"I write really slowly, so to fit it into 60 seconds, I speeded the video up a little less than twice as fast," he said. "I had the linguistics and grammar thing down, but then I added the part about how the more you understand, the better you can communicate in your community."
Romero, who is from Spring, Texas, and was a winner in the 2009 contest, said her idea was sparked by Semester at Sea through the University of Virginia. The Mediterranean voyage promotes intercultural communication.
"Before we got to every port, they told us about the culture and about certain gestures we couldn't make because they had different meanings or were offensive," said Romero, who speaks French, Spanish and English. She attended a French school in Mexico until she moved to the United States at age 14.
Many gestures that are second nature in meaning to most people in the United States -- such as a nod for yes -- might cause confusion or consternation in another country, she said. In Bulgaria, a nod and palms spread outward means "No," while in Saudi Arabia, shaking the head side to side means "Yes."
Visitors to France, meanwhile, would be wise not to mimic someone playing a flute. Check out why by viewing Romero's video with voice-over at http://vistahigherlearning.com/2010highereducationcontest
The link also includes videos by Lavergne and four other winners, each of whom won $500.
The department of modern foreign languages in Baylor's College of Arts and Sciences has 65 faculty members and 3,200 students enrolled. Languages offered include French, Italian, Spanish, Portuguese, German, Russian, Arabic, Japanese, Chinese, Korean and Swahili. Numerous study-abroad programs are available.
"Study of other languages and cultures is vital for full participation in our 21st-century world," said Dr. Heidi Bostic, department chair. "It is a vital ingredient for fulfilling Baylor's mission to prepare students for 'worldwide leadership and service.'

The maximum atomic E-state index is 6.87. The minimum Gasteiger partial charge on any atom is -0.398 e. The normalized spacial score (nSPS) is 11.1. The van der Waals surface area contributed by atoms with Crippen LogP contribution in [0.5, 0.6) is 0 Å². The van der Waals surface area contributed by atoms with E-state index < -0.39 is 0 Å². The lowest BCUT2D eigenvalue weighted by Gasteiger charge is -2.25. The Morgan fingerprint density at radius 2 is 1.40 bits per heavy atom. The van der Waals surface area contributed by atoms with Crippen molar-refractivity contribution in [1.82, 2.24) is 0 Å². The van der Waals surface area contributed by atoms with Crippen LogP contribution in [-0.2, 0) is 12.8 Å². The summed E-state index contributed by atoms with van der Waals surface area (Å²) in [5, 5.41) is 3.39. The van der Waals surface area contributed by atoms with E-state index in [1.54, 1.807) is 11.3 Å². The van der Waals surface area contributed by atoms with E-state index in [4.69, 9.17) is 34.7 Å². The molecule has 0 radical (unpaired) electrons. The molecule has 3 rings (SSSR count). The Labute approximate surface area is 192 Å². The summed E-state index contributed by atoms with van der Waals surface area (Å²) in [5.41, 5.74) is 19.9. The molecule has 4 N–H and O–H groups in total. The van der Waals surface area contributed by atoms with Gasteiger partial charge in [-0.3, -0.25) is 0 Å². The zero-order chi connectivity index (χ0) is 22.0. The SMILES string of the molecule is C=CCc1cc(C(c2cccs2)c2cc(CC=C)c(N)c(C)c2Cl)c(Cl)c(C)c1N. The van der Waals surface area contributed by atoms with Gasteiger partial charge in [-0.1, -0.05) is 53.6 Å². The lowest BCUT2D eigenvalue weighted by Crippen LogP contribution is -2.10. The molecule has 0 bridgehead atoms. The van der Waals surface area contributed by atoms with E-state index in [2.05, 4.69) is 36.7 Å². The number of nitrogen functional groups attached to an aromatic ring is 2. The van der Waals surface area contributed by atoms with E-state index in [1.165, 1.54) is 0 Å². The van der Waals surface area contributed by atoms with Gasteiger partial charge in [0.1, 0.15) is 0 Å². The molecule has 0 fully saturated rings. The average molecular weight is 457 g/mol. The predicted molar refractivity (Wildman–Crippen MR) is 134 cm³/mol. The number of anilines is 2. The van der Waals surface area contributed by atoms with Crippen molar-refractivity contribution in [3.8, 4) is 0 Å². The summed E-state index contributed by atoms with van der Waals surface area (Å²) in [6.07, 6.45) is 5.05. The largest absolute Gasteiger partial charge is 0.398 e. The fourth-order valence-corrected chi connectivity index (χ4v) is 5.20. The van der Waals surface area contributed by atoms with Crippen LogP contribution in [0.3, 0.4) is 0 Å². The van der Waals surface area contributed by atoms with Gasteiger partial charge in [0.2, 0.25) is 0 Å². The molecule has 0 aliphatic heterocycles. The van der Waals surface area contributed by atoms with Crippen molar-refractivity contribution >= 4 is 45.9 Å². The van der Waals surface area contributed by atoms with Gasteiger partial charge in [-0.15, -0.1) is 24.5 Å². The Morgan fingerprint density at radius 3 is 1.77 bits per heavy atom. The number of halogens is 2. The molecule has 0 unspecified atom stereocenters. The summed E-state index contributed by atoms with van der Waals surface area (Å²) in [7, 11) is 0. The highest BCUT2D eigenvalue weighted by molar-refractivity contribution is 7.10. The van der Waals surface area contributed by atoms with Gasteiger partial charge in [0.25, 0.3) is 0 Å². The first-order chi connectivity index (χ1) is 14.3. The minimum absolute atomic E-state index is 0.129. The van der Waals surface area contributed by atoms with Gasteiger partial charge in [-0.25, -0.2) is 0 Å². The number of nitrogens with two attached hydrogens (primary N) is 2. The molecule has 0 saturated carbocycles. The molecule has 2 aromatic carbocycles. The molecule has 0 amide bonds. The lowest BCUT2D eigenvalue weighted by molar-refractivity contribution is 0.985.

"There are a number of practical arguments in favor of language study: language students improve their skills in their native language, they achieve higher standardized test scores, they gain admittance to more prestigious graduate programs and they find better jobs," she said.
"But there are also other arguments: language study develops analytic skills that enable students to participate effectively in their communities. Knowing another language enables students to understand events on the global stage and to gain entrance into a wealth of artistic appreciation through film, music, and other media."
Studying a language helps students to understand diverse cultures and perspectives, an essential skill both for the workplace and for life, Bostic said.
"Amazing personal transformations can come about through developing competence in another language," she said. "For many students, such transformations mean nothing less than developing a fuller sense of what it means to be human."
Contact: Terry Goodrich, Assistant Director of Media Communications, (254) 710-3321